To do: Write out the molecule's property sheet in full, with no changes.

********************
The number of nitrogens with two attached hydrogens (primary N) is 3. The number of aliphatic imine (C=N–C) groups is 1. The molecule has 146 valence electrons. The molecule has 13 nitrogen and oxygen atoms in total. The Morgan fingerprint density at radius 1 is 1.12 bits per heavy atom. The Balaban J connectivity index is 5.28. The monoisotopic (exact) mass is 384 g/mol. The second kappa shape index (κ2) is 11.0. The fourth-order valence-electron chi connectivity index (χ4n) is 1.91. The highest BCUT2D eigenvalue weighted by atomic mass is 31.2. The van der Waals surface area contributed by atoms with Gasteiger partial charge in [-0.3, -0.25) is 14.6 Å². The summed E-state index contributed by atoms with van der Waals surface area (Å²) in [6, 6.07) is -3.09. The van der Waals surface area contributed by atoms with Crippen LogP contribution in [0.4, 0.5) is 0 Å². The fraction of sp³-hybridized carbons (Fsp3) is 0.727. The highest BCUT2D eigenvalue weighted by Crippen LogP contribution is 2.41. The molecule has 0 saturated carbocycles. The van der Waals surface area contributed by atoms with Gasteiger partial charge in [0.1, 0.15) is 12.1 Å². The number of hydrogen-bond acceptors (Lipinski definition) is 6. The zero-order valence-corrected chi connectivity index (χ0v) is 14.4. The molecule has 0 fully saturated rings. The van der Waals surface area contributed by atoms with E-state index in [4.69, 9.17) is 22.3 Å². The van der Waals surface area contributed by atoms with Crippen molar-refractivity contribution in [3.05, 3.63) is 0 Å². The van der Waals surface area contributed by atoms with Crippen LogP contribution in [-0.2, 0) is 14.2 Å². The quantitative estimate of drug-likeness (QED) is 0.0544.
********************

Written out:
The number of nitrogens with two attached hydrogens (primary N) is 3. The number of aliphatic imine (C=N–C) groups is 1. The molecule has 146 valence electrons. The molecule has 13 nitrogen and oxygen atoms in total. The Morgan fingerprint density at radius 1 is 1.12 bits per heavy atom. The Balaban J connectivity index is 5.28. The monoisotopic (exact) mass is 384 g/mol. The second kappa shape index (κ2) is 11.0. The fourth-order valence-electron chi connectivity index (χ4n) is 1.91. The highest BCUT2D eigenvalue weighted by atomic mass is 31.2. The van der Waals surface area contributed by atoms with Gasteiger partial charge in [-0.3, -0.25) is 14.6 Å². The summed E-state index contributed by atoms with van der Waals surface area (Å²) in [6, 6.07) is -3.09. The van der Waals surface area contributed by atoms with Crippen LogP contribution in [0.4, 0.5) is 0 Å². The fraction of sp³-hybridized carbons (Fsp3) is 0.727. The highest BCUT2D eigenvalue weighted by Crippen LogP contribution is 2.41. The molecule has 0 saturated carbocycles. The van der Waals surface area contributed by atoms with Gasteiger partial charge in [0.1, 0.15) is 12.1 Å². The number of hydrogen-bond acceptors (Lipinski definition) is 6. The zero-order valence-corrected chi connectivity index (χ0v) is 14.4. The molecule has 0 fully saturated rings. The van der Waals surface area contributed by atoms with E-state index in [4.69, 9.17) is 22.3 Å². The van der Waals surface area contributed by atoms with Crippen molar-refractivity contribution in [3.05, 3.63) is 0 Å². The van der Waals surface area contributed by atoms with Crippen LogP contribution in [-0.2, 0) is 14.2 Å². The quantitative estimate of drug-likeness (QED) is 0.0544.